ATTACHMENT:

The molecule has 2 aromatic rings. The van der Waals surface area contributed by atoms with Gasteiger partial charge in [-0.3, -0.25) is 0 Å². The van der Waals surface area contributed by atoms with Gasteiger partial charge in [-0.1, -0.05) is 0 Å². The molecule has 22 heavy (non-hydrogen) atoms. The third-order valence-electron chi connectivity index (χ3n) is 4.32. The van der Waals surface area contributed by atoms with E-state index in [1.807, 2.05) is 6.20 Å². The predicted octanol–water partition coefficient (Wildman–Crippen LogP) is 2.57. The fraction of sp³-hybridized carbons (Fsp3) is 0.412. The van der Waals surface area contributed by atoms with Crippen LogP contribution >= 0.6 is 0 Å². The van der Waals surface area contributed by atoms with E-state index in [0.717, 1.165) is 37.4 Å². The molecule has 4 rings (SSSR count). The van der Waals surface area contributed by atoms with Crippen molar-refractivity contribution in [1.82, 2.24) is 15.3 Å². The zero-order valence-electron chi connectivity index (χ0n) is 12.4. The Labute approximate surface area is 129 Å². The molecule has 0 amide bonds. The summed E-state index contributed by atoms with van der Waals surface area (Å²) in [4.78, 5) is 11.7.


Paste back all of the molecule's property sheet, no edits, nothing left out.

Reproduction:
The molecule has 2 aromatic rings. The van der Waals surface area contributed by atoms with Gasteiger partial charge in [-0.3, -0.25) is 0 Å². The van der Waals surface area contributed by atoms with Gasteiger partial charge in [-0.1, -0.05) is 0 Å². The molecule has 22 heavy (non-hydrogen) atoms. The third-order valence-electron chi connectivity index (χ3n) is 4.32. The van der Waals surface area contributed by atoms with E-state index in [1.807, 2.05) is 6.20 Å². The predicted octanol–water partition coefficient (Wildman–Crippen LogP) is 2.57. The fraction of sp³-hybridized carbons (Fsp3) is 0.412. The van der Waals surface area contributed by atoms with Crippen LogP contribution >= 0.6 is 0 Å². The van der Waals surface area contributed by atoms with E-state index in [0.717, 1.165) is 37.4 Å². The molecule has 4 rings (SSSR count). The van der Waals surface area contributed by atoms with Crippen molar-refractivity contribution in [1.82, 2.24) is 15.3 Å². The zero-order valence-electron chi connectivity index (χ0n) is 12.4. The Labute approximate surface area is 129 Å². The molecule has 0 amide bonds. The summed E-state index contributed by atoms with van der Waals surface area (Å²) in [4.78, 5) is 11.7.